Linux for WordPress Developers – Part 1

David Nash wordpress Leave a Comment

I’ve used Linux for years, and I think it’s perfect for any WordPress developer. When the site is live, chances are it’ll be running on a Linux server. So it makes sense to do your WordPress development on the same system that will be running your finished site.

Not only does it cut down on nasty last-minute surprises, it also means that when those surprises do arise, you’ll know what to do when they do occur.

I’ve run Ubuntu for a while and think it’s pretty good. I use it for the same reason I develop with WordPress – Ubuntu has the biggest user base and the best chance of your issues being already solved by someone else.

I’m running Ubuntu 15.04, with all software updated automatically. (There’s a newer version of Ubuntu out but I like to wait for other people to work out the kinks 🙂 )

Let’s look at the different elements involved in running WordPress on a Linux system.

Web server

I use Apache. WordPress requires PHP and MySQL, which I also have installed. I use subdomains so that I can offer my clients access to what I’m working on so they can give feedback.

I visit my web host cpanel and add a C-NAME to point from eg demo.davidnash.com.au to the external IP of my router (I have a static IP, you may want to look into dynamic DNS services). I configure my router to pass any traffic on the web port (Port 80) through to my laptop.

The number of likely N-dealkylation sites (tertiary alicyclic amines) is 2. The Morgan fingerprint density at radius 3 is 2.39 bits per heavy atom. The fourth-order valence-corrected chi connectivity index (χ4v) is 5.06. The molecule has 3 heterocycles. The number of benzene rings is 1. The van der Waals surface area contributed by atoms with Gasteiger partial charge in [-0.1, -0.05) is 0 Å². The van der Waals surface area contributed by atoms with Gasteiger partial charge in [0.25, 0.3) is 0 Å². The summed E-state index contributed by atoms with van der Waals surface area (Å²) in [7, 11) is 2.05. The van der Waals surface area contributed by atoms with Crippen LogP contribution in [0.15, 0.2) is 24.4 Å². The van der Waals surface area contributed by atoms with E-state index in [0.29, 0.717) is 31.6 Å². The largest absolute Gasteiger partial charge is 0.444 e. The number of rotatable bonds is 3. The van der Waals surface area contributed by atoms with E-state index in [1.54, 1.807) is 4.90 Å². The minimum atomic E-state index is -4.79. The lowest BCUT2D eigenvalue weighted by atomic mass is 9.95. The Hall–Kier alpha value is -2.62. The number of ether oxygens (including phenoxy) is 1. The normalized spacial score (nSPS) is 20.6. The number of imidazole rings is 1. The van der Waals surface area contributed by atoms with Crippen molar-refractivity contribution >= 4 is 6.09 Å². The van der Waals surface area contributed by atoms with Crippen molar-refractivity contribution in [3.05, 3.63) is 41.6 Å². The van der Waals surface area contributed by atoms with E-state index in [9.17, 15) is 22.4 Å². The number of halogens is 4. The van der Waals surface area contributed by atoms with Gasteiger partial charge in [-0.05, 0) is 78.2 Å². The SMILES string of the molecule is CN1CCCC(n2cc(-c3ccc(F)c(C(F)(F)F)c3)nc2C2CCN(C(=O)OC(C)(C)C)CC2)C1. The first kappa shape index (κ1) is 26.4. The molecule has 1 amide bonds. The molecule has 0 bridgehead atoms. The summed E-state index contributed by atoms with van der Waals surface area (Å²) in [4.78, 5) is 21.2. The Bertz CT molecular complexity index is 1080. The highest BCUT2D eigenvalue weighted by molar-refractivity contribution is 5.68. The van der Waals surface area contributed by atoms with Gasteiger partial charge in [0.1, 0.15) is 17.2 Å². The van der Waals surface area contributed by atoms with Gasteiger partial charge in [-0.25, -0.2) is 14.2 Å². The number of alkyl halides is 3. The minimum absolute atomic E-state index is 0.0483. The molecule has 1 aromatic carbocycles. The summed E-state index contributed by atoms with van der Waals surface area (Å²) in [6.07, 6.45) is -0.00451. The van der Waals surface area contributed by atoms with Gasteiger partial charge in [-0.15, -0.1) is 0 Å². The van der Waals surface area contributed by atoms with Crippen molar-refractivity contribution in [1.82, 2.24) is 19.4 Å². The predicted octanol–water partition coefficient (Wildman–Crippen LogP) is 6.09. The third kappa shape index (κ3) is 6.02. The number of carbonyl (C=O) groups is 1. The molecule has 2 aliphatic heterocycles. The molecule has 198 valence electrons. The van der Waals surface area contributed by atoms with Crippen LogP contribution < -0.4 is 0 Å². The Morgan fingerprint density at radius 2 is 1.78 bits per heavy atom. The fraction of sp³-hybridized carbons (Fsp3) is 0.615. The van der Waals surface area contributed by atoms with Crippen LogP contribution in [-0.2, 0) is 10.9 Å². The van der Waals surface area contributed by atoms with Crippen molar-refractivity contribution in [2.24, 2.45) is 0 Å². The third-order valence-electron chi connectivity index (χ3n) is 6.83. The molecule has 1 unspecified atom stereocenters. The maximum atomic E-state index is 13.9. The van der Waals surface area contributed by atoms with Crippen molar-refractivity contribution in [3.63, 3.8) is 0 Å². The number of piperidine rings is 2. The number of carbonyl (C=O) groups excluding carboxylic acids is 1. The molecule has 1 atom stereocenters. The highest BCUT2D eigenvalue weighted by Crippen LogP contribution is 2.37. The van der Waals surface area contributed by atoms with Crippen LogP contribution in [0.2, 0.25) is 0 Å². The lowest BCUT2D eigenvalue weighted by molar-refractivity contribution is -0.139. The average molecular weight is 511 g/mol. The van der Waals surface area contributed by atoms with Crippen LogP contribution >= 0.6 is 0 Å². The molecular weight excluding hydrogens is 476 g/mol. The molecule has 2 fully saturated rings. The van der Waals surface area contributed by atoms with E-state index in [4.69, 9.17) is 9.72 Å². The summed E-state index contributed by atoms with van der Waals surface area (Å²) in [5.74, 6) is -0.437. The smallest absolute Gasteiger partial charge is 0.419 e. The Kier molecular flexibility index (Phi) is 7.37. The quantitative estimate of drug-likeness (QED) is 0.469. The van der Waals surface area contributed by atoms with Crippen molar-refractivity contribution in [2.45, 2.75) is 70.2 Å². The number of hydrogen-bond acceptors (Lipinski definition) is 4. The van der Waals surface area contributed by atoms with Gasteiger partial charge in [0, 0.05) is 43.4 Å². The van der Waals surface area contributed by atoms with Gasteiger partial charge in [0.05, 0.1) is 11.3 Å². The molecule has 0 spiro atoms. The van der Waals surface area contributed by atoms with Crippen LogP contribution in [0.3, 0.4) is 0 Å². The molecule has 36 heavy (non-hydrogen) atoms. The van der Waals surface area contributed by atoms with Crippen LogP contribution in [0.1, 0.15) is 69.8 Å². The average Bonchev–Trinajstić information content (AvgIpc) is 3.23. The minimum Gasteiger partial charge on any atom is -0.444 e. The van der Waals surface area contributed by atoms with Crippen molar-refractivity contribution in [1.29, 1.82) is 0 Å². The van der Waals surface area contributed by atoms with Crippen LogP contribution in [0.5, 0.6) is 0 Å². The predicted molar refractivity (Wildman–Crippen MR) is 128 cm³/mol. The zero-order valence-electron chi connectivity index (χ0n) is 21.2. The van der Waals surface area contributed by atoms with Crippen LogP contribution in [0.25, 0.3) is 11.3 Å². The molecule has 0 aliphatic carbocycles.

Then I add the new domain to my /etc/hosts file:

127.0.0.1	localhost demo.davidnash.com.au demo2.davidnash.com.au

Now my system knows that when a program wants something from demo.davidnash.com.au it should look at the IP 127.0.0.1.

Here’s an example Apache config file I have for the demo site:

<VirtualHost *:80>
	ServerName demo.davidnash.com.au 
	DocumentRoot /var/www/demo

	
		Options -Indexes +FollowSymLinks +Multiviews
		AllowOverride All 
		Order allow,deny
		allow from all
	
	

	ErrorLog ${APACHE_LOG_DIR}/error.log
	CustomLog ${APACHE_LOG_DIR}/access.log combined

I have this saved in /etc/apache/sites-available/demo.davidnash.com.au.conf. I create a soft link in sites-enabled too so that Apache knows it should run.

The in /var/www/demo I have the standard .htaccess file with a little extra to password protect it:

AuthName "Hello?" 
AuthType Basic 
AuthUserFile /a-secret-place/.htpasswd 
require valid-user

# BEGIN WordPress

RewriteEngine On
RewriteBase /
RewriteRule ^index\.php$ - [L]
RewriteCond %{REQUEST_FILENAME} !-f
RewriteCond %{REQUEST_FILENAME} !-d
RewriteRule . /index.php [L]


# END WordPress

then in /a-secret-place/.htpasswd I have this:

test:R4HNAwY9Ihzxw

Then when I send the client the link to demo.davidnash.com.au they need to enter test/test as the username and password to access the site (in reality my passwords are better than this). One of the main reasons I password protect the files is to doubly ensure that search engines won’t index them.

But first things first – installing WordPress. I create a folder /var/www/demo and download the latest version from WordPress. I extract the file into my demo directory.

Then in my browser I go to demo.davidnash.com.au I’m presented with the WordPress installation wizard.

In Part 2 I’ll discuss setting up a MySQL database for WordPress.

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